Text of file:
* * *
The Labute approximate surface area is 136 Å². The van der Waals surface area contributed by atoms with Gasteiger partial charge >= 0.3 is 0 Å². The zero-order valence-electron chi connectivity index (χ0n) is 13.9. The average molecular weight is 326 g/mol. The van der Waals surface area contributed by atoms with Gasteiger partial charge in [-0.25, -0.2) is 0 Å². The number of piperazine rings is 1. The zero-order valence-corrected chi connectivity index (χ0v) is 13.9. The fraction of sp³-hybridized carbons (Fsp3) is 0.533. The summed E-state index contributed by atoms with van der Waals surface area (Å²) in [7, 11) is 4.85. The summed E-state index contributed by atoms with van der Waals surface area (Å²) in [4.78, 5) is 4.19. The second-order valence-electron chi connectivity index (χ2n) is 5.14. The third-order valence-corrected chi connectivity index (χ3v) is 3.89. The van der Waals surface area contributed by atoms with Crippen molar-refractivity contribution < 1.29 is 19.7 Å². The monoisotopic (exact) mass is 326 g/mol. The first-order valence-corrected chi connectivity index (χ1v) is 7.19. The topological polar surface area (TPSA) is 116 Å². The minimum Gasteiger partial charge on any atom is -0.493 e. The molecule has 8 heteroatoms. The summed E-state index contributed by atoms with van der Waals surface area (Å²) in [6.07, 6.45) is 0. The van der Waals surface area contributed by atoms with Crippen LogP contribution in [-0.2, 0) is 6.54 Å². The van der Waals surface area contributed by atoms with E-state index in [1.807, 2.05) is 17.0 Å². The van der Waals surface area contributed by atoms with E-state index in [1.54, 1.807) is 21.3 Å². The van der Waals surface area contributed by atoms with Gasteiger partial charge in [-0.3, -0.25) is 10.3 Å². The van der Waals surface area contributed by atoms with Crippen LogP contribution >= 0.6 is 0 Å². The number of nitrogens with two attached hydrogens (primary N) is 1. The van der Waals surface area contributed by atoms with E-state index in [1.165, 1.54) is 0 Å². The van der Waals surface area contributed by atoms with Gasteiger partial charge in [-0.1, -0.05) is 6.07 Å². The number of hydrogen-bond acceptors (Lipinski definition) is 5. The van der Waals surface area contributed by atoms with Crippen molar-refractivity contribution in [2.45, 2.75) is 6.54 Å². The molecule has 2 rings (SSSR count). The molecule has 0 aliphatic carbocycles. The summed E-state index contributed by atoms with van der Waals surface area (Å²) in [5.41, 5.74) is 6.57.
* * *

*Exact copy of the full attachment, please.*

The Labute approximate surface area is 136 Å². The van der Waals surface area contributed by atoms with Gasteiger partial charge >= 0.3 is 0 Å². The zero-order valence-electron chi connectivity index (χ0n) is 13.9. The average molecular weight is 326 g/mol. The van der Waals surface area contributed by atoms with Gasteiger partial charge in [-0.25, -0.2) is 0 Å². The number of piperazine rings is 1. The zero-order valence-corrected chi connectivity index (χ0v) is 13.9. The fraction of sp³-hybridized carbons (Fsp3) is 0.533. The summed E-state index contributed by atoms with van der Waals surface area (Å²) in [7, 11) is 4.85. The summed E-state index contributed by atoms with van der Waals surface area (Å²) in [4.78, 5) is 4.19. The second-order valence-electron chi connectivity index (χ2n) is 5.14. The third-order valence-corrected chi connectivity index (χ3v) is 3.89. The van der Waals surface area contributed by atoms with Crippen molar-refractivity contribution < 1.29 is 19.7 Å². The monoisotopic (exact) mass is 326 g/mol. The first-order valence-corrected chi connectivity index (χ1v) is 7.19. The topological polar surface area (TPSA) is 116 Å². The minimum Gasteiger partial charge on any atom is -0.493 e. The molecule has 8 heteroatoms. The summed E-state index contributed by atoms with van der Waals surface area (Å²) in [6.07, 6.45) is 0. The van der Waals surface area contributed by atoms with Crippen LogP contribution in [-0.2, 0) is 6.54 Å². The van der Waals surface area contributed by atoms with E-state index in [1.807, 2.05) is 17.0 Å². The van der Waals surface area contributed by atoms with E-state index in [1.54, 1.807) is 21.3 Å². The van der Waals surface area contributed by atoms with Gasteiger partial charge in [-0.3, -0.25) is 10.3 Å². The van der Waals surface area contributed by atoms with Crippen LogP contribution >= 0.6 is 0 Å². The number of nitrogens with two attached hydrogens (primary N) is 1. The van der Waals surface area contributed by atoms with E-state index in [1.165, 1.54) is 0 Å². The van der Waals surface area contributed by atoms with Gasteiger partial charge in [-0.1, -0.05) is 6.07 Å². The number of hydrogen-bond acceptors (Lipinski definition) is 5. The van der Waals surface area contributed by atoms with Crippen molar-refractivity contribution in [2.45, 2.75) is 6.54 Å². The molecule has 2 rings (SSSR count). The molecule has 0 aliphatic carbocycles. The summed E-state index contributed by atoms with van der Waals surface area (Å²) in [5.41, 5.74) is 6.57.